A Father's Support
Updated: Oct 11
When I bought these two drachms of Ariarathes IX, I had not read the article by Mørkholm. I was fascinated by the very different portraits. These two coins are from the same ruler. One from his first year of reign (A) and the other from his fourth (Δ).
KINGS of CAPPADOCIA, Ariarathes IX Eusebes Philopator, circa 100-85 BC, AR Drachm, Series 1
Obv: Diademed head right
Rev: BAΣΙΛΕΩΣ APIAPAΘOY EYΣEBOY, Athena Nikephoros standing left; monogram to inner left, T to right; A (date) in exergue
Ref: Simonetta 6 (Ariarathes V.); Mørkholm Series 1 #3 obv 1(?)
KINGS of CAPPADOCIA, Ariarathes IX Eusebes Philopator, circa 100-85 BC. AR Drachm, Mint A (Eusebeia-Mazaka), Dated RY 4 (97/6 BC)
Obv: Diademed head right, with the features of Mithradates VI of Pontos
Rev: BAΣΙΛΕΩΣ APIAPAΘOY EYΣEBOY, Athena Nikephoros standing left; monogram to inner left, Δ (date) in exergue
The legends can be a bit tricky to read:
Otto Mørkholm’s article explains why these portraits are so different. The first coin was originally attributed by Simonetti to Ariarathes V but Mørkholm uses hoard evidence, and die links to move it to Ariarathes IX. This coin was issued in the first year of the reign of Ariarathes IX. Ariarathes VII was killed by his uncle Mithridates VI of Pontus, circa 100BC.
Kings of Cappadocia, Ariarathes VII Philometor (mother loving), circa 112/110-100 BC., AR drachm, year 1 = 111 (?) Obv: Diademed head of Ariarathes VII to right Rev: BAΣΙΛΕΩΣ / APIAPAΘOY / ΦΙΛOMHTOPOΣ , Athena standing left, holding Nike on her extended right hand and spear and shield with her left; inner left, ΓΛI; in exergue, [A] (?)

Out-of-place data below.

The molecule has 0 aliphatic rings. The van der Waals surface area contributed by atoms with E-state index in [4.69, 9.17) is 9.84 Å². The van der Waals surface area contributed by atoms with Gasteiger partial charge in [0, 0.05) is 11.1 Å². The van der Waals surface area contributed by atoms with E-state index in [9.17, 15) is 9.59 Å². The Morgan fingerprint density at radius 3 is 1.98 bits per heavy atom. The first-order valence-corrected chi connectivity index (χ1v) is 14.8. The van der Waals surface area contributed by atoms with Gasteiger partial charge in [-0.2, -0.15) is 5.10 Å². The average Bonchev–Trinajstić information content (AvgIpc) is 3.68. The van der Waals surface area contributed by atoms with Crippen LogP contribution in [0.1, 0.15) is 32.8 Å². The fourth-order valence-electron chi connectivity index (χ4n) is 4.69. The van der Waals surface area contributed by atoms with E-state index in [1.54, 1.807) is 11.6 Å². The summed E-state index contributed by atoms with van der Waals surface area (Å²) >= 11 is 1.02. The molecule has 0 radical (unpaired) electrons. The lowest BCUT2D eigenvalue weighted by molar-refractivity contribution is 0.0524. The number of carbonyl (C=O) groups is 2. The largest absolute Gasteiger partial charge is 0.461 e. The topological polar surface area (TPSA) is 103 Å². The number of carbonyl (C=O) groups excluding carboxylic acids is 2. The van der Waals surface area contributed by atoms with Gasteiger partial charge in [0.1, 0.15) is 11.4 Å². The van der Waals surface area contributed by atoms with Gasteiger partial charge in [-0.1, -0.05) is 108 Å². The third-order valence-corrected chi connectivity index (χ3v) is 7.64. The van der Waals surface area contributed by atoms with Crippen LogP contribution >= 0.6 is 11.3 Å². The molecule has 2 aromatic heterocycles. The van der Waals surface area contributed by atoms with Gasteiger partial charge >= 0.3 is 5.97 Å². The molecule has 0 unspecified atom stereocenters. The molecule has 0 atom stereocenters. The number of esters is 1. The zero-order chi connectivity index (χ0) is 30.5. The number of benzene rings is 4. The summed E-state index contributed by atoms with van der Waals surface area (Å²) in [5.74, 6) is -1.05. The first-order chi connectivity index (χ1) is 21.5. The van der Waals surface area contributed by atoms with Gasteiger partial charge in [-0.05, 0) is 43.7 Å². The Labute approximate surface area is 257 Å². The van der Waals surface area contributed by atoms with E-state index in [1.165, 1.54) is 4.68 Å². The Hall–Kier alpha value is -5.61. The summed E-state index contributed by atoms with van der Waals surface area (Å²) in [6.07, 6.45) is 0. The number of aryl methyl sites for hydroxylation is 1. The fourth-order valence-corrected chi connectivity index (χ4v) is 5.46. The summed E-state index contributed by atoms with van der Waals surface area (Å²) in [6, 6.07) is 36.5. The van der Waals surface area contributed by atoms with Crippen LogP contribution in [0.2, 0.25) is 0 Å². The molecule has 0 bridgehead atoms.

Mithridates then put his eight year old son on the throne under the name of Ariarathes IX. A faction of Cappadocians rebelled supporting the brother of the VII as Ariarathes VIII.
The second coin from year 4 of the reign of A. IX comes from the time of this uprising and Mørkholm suggests that the portrait incorporates features of Mithridates VI with those of his son, sending a message to the Cappadocians see that under his son’s reign, that they are ruled by Mithridates VI.
Mørkholm also proposes that there were two mints used in a short time – mint A where these coins were minted, and a second mint B used for a short time by VIII and then taken over by IX, used for a short time and closed. Die links and portrait style is the supporting evidence. It wasn’t long before the rebellion was quelled and the rival to the young A. IX was expelled and died of disease shortly after.
Here’s is a coin from Mint B of Ariarathes VIII with legend EΠIΦANOY on the reverse.
Kings of Cappadocia, Ariarathes VIII Eusebes Epiphanes, AR Drachm, dated RY 2 = 99/8 BC, Mint B
Obv: Diademed head right
Rev: ΒΑΣΙΛΕΩΣ ΑΡΙΑΡΑΘOV EΠIΦANOYΣ, Athena Nikephoros standing left, with spear and shield; T to inner left; B (date) in exergue
and to conclude the story, here is a drachm from Capadoccia of Ariobarzanes who was chosen by the Cappadocian people as King after the Romans deposed Ariarathes IX. This coin has a particularly elegant and expressive portrait:
KINGS of CAPPADOCIA. Ariobarzanes I Philoromaios. 96-63 BC. AR Drachm (17mm, 3.98 g, 1h). Dated RY 25 (71/0 BC). Diademed head right / Athena Nikephoros standing left; monogram in inner left field, KE (date) in exergue.